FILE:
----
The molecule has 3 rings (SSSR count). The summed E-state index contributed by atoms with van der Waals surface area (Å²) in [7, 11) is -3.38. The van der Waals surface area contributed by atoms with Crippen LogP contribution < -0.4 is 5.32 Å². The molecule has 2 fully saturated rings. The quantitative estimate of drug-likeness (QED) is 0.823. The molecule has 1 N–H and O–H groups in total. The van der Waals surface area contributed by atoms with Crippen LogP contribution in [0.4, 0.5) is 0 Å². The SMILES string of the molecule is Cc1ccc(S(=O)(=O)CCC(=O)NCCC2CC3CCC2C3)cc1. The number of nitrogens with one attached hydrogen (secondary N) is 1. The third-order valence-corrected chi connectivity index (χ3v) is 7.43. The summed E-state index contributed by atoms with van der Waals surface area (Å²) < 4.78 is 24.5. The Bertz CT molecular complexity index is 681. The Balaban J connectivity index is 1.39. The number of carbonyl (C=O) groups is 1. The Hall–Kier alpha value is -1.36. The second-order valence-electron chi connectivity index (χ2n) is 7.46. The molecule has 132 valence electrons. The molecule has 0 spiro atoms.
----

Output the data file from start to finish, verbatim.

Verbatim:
The molecule has 3 rings (SSSR count). The summed E-state index contributed by atoms with van der Waals surface area (Å²) in [7, 11) is -3.38. The van der Waals surface area contributed by atoms with Crippen LogP contribution < -0.4 is 5.32 Å². The molecule has 2 fully saturated rings. The quantitative estimate of drug-likeness (QED) is 0.823. The molecule has 1 N–H and O–H groups in total. The van der Waals surface area contributed by atoms with Crippen LogP contribution in [0.4, 0.5) is 0 Å². The SMILES string of the molecule is Cc1ccc(S(=O)(=O)CCC(=O)NCCC2CC3CCC2C3)cc1. The number of nitrogens with one attached hydrogen (secondary N) is 1. The third-order valence-corrected chi connectivity index (χ3v) is 7.43. The summed E-state index contributed by atoms with van der Waals surface area (Å²) < 4.78 is 24.5. The Bertz CT molecular complexity index is 681. The Balaban J connectivity index is 1.39. The number of carbonyl (C=O) groups is 1. The Hall–Kier alpha value is -1.36. The second-order valence-electron chi connectivity index (χ2n) is 7.46. The molecule has 132 valence electrons. The molecule has 0 spiro atoms.